When we're together, the spaces between Threaten to enclose our bodies And isolate our spirits. The mirror reflects what we are not, And we wonder if our mate Suspects a fatal misreading Of our original text, Not to mention the dreaded subtext. Reality, we fear, mocks appearance. Or is trapped in a hall of mirrors Where infinite regress prevents A grateful egress. That is, We can never know the meaning Of being two-in-one, Or if we are one-in-two. What-I-Am is grieved at What-I'm-Not. What-We-Should-Be is numbed by What-We-Are.
Yes, I'm playing word games With the idea of marriage, Musing over how even we can Secularize Holy wedlock. Or to figure it another way, To wonder why two televisions In the same house seem natural symbols Of the family in decline.
Yet you are present to me now. I sense you keenly, at work, Bending red in face to reach A last defiant spot of yellow On those horrific kitchen cabinets. Your honey hair flecked with paint; Your large soft hidden breasts Pushing down against your shirt. The hemispheres of those buttocks Curving into uncompromising hips. To embrace you would be to take hold Of my life in all its substance.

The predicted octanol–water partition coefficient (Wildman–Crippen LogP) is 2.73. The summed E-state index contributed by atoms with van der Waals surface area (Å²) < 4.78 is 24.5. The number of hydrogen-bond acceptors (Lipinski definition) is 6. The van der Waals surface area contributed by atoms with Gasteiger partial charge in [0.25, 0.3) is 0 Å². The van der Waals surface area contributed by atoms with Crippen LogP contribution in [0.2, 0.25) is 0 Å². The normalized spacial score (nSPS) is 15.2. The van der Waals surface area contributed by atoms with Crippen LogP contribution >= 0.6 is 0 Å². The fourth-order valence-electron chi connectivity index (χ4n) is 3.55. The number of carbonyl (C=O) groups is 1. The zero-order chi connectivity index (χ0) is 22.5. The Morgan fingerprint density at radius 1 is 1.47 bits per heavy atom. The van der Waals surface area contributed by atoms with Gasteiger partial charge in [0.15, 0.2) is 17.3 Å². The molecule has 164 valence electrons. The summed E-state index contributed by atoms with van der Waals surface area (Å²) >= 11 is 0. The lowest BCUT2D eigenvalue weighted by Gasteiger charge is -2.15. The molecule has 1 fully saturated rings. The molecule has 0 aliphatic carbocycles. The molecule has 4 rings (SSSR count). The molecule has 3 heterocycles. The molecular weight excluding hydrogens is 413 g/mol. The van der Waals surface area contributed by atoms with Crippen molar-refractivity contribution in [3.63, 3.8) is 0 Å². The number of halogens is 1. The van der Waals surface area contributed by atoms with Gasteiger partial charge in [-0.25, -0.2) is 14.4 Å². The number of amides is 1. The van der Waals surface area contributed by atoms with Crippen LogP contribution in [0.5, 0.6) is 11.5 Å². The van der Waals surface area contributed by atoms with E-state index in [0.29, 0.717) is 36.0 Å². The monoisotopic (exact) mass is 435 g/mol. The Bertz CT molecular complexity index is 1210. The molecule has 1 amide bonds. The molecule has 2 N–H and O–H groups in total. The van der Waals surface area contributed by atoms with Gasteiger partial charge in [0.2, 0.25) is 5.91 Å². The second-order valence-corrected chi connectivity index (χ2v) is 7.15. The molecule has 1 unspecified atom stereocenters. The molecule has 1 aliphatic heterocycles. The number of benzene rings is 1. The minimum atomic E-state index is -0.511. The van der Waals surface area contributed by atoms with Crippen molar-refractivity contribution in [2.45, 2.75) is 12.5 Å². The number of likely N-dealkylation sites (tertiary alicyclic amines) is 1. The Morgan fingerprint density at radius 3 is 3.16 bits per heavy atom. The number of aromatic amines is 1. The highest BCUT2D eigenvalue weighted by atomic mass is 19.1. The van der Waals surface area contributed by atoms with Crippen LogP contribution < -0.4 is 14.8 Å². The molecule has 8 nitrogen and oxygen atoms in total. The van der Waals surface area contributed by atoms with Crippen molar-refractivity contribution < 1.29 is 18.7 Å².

Without romance, I say that if I were to deconstruct myself And fling the pieces at random, They would compose themselves Into your shape. But I guess that is romantic, The old mystification- Cramming two bodies Into a single space.
Our separation has taught me That, dwelling in mind, The corporeality Of mates has spiritual mass Which may be formulated: Memory times desire over distance Yields a bodying forth. Thus I project into the Deadly space between us A corposant,Pulsating a language That will cleave to you In the coolness of sleep With insubstantiality So fierce as to leave its dampness On the morning sheets, Or so gentle As to fan your brow While you paint the kitchen. A body like a breath, Whispering the axiom By which all religions are blessed: